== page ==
by John Haylett

Venezuela opposition leader Henrique Capriles was unrepentant this week after the Supreme Court of Justice dismissed his appeal that April’s presidential election be nullified for electoral fraud.

His lawyer Ramon Jose Medina said that the pro-imperialist leader might take his cause to the Organisation of American States (OAS) or even the United Nations Commission on Human Rights.

This is despite recognition of President Nicolas Maduro’s victory by the overwhelming majority of regional countries and by OAS secretary general Jose Miguel Insulza.

Capriles and those pulling his strings are clearly intent on maintaining maximum tension in the run-up to local elections scheduled for December 8.

Supreme Court of Justice president Gladys Gutierrez was scathing in her dismissal of the opposition leader’s petition, criticising his failure to provide proof and systematic attempts to demean the court’s integrity.

“It’s evident, therefore, that you didn’t go to the court with the intention to resolve a dispute,” she declared, telling Capriles that his threadbare case “trivialises democratic debate.”

The court president said that it wasn’t enough to highlight “delays in the voting process and alleged irregularities in some polling stations.”

The plaintiff had to show “that the will of the electorate was compromised.”

Instead of this, the candidate of United Democratic Roundtable (MUD) alliance had resorted to abuse of the National Electoral Council and of the Supreme Court, which he labelled “a court of the government” in April when he announced that he would challenge the democratic process.

The court fined him 10,700 bolivars for his contempt towards it and Gutierrez also referred the matter to the attorney general’s office in light of the “seriousness of the offences and disrespectful terms” used in his campaign.

Capriles is unrepentant, tweeting that he was “fined for defending the truth” and alleging that “the lack of justice in our country is unacceptable.”

This will play well with his sponsors in Washington and Miami, who persist with the fiction that Venezuela is a dictatorship because it refuses to kneel in fealty to the US empire.

US President Barack Obama might have felt uneasy over the Venezuelan opposition’s emulation of the shabby scheme adopted by so-called “birthers” who sought to discredit his own election campaign.

Capriles lapped up a document supplied by Guillermo Cochez, former Panamanian ambassador to the OAS, which purported to show President Maduro’s birthplace as Cucuta in north-east Colombia, making him ineligible to be Venezuela’s head of state.

Unfortunately for the MUD leader, the Colombian Registry Office exposed the document as a crude forgery.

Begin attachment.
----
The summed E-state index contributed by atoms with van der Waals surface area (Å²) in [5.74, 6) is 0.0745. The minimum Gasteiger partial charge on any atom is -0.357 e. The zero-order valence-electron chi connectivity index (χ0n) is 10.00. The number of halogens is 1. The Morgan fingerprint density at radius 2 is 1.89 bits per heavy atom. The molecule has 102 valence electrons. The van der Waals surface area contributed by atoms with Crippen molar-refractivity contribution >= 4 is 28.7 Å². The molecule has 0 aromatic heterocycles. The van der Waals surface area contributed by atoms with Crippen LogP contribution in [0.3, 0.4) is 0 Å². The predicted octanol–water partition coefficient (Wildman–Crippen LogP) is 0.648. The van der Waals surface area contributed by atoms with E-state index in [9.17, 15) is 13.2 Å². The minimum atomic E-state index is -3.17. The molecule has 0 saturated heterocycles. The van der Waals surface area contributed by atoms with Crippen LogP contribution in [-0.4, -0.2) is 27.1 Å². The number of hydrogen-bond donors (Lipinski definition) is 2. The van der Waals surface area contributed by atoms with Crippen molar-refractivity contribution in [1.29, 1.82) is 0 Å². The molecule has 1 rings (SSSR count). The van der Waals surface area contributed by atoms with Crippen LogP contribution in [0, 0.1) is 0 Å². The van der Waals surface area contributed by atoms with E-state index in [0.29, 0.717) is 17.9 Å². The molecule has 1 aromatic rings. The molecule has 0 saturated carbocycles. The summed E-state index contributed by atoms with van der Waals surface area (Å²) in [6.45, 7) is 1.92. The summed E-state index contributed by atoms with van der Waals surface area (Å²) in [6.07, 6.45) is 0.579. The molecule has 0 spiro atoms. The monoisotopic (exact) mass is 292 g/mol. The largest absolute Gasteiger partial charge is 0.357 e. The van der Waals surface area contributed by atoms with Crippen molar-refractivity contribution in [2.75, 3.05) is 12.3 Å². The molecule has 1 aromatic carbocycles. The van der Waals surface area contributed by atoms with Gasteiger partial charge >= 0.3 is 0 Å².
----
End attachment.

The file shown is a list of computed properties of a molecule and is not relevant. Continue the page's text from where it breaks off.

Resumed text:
National identification director Carlos Alberto Arias told local radio: “The document lacks the special features of our registers, such as a serial number,” adding that the personal identification number on the document actually belonged to another citizen.

The collapse of the opposition’s contrived electoral fraud appeal is not its sole problem.

Maduro announced on Wednesday that top Capriles ally Oscar Lopez was being investigated for money laundering, having been caught “red-handed.”

Foreign Minister Elias Jaua suggested that the investigation may be related to campaign finances used by Capriles during his 2012 and 2013 presidential bids.

Lopez is chief of staff to Capriles in the Miranda state governor’s office.

Money laundering is also one of the charges against opposition MP Richard Mardo, whose parliamentary immunity was suspended recently by the National Assembly.

Other opposition personalities coming under scrutiny recently include Miguel Henrique Otero, who publishes El Nacional, and website editor Leocenis Garcia who has alleged government involvement in corruption and manipulation of currency controls.

Both pro and anti-government supporters held mass rallies in Caracas last weekend, ostensibly to highlight corruption.

Capriles urged a moblisation to show that his people are “undaunted against the corrupt ones.”

However, National Assembly president Diosdado Cabello insisted: “The opposition will march in support of corruption. The Chavistas will march to fight against it.”

President Maduro, who has pledged greater efforts recently to combat corruption, told a rally at Bolivar Square: “I call on all the people of Venezuela to combat capitalist corruption, wherever it is, within the corrupt right wing or in a Chavista traitor who falls victim to it.”

He invited honest and truthful opponents of the government to join the democratic struggle.

Not all opposition parties in the MUD alliance are happy with Capriles’s leadership, with Felipe Mujica, who heads the self-styled social-democratic Movement towards Socialism (MAS), announcing its intention to leave MUD and put forward its own programme and candidates in December.

In contrast, the 11 parties that comprise the Simon Bolivar Great Patriotic Pole revolutionary alliance, including the United Socialist Party (PSUV) and the Communist Party (PCV) announced progress this week towards presenting a united list of candidates for mayoral and councillor positions.

“We announce to the nation the unified, perfect platform which will take us to an immense victory in the municipal elections,” said PSUV representative Jorge Rodriguez.

PCV leader Oscar Figuera was more cautious, recognising that there are issues still to be resolved in some states.

However, “we are advancing on the correct path of unity, of integration the real possibilities, of integration of a political, programmatic and electoral proposal towards a national agreement of unified character,” he stressed.

 John Haylett is political editor of the Morning Star

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